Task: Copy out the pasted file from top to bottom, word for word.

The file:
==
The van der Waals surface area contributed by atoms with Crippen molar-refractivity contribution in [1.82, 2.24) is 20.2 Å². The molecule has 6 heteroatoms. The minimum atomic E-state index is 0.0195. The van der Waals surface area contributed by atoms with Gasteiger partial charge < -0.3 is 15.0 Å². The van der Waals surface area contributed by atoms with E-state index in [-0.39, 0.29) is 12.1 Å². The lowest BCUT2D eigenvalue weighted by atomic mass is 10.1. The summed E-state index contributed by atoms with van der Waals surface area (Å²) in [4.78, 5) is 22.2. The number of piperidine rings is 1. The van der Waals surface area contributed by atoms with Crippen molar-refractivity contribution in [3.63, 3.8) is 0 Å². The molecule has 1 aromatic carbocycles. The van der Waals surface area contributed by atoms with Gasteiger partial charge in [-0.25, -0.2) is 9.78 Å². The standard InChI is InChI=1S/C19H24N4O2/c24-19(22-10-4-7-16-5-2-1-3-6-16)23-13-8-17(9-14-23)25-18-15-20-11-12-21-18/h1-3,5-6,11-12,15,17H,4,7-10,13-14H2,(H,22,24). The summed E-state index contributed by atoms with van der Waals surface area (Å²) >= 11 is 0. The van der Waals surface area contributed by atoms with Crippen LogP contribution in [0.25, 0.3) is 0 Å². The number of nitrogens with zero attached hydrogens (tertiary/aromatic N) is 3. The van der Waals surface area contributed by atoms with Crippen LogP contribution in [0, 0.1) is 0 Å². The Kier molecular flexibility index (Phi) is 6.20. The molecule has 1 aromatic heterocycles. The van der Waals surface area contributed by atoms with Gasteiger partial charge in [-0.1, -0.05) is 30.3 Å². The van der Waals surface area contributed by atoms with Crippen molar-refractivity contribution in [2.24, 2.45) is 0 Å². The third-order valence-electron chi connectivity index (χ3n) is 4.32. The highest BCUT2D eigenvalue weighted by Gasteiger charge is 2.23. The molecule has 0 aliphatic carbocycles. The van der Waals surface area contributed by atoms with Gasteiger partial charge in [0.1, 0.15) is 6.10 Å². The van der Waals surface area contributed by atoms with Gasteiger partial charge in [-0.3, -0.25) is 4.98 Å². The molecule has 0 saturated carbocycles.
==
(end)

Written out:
The van der Waals surface area contributed by atoms with Crippen molar-refractivity contribution in [1.82, 2.24) is 20.2 Å². The molecule has 6 heteroatoms. The minimum atomic E-state index is 0.0195. The van der Waals surface area contributed by atoms with Gasteiger partial charge < -0.3 is 15.0 Å². The van der Waals surface area contributed by atoms with E-state index in [-0.39, 0.29) is 12.1 Å². The lowest BCUT2D eigenvalue weighted by atomic mass is 10.1. The summed E-state index contributed by atoms with van der Waals surface area (Å²) in [4.78, 5) is 22.2. The number of piperidine rings is 1. The van der Waals surface area contributed by atoms with Crippen molar-refractivity contribution in [3.63, 3.8) is 0 Å². The molecule has 1 aromatic carbocycles. The van der Waals surface area contributed by atoms with Gasteiger partial charge in [-0.25, -0.2) is 9.78 Å². The standard InChI is InChI=1S/C19H24N4O2/c24-19(22-10-4-7-16-5-2-1-3-6-16)23-13-8-17(9-14-23)25-18-15-20-11-12-21-18/h1-3,5-6,11-12,15,17H,4,7-10,13-14H2,(H,22,24). The summed E-state index contributed by atoms with van der Waals surface area (Å²) >= 11 is 0. The van der Waals surface area contributed by atoms with Crippen LogP contribution in [0.25, 0.3) is 0 Å². The number of nitrogens with zero attached hydrogens (tertiary/aromatic N) is 3. The van der Waals surface area contributed by atoms with Crippen LogP contribution in [0, 0.1) is 0 Å². The Kier molecular flexibility index (Phi) is 6.20. The molecule has 1 aromatic heterocycles. The van der Waals surface area contributed by atoms with Gasteiger partial charge in [-0.1, -0.05) is 30.3 Å². The van der Waals surface area contributed by atoms with Crippen molar-refractivity contribution in [2.24, 2.45) is 0 Å². The third-order valence-electron chi connectivity index (χ3n) is 4.32. The highest BCUT2D eigenvalue weighted by Gasteiger charge is 2.23. The molecule has 0 aliphatic carbocycles. The van der Waals surface area contributed by atoms with Gasteiger partial charge in [0.1, 0.15) is 6.10 Å². The van der Waals surface area contributed by atoms with Gasteiger partial charge in [-0.3, -0.25) is 4.98 Å². The molecule has 0 saturated carbocycles.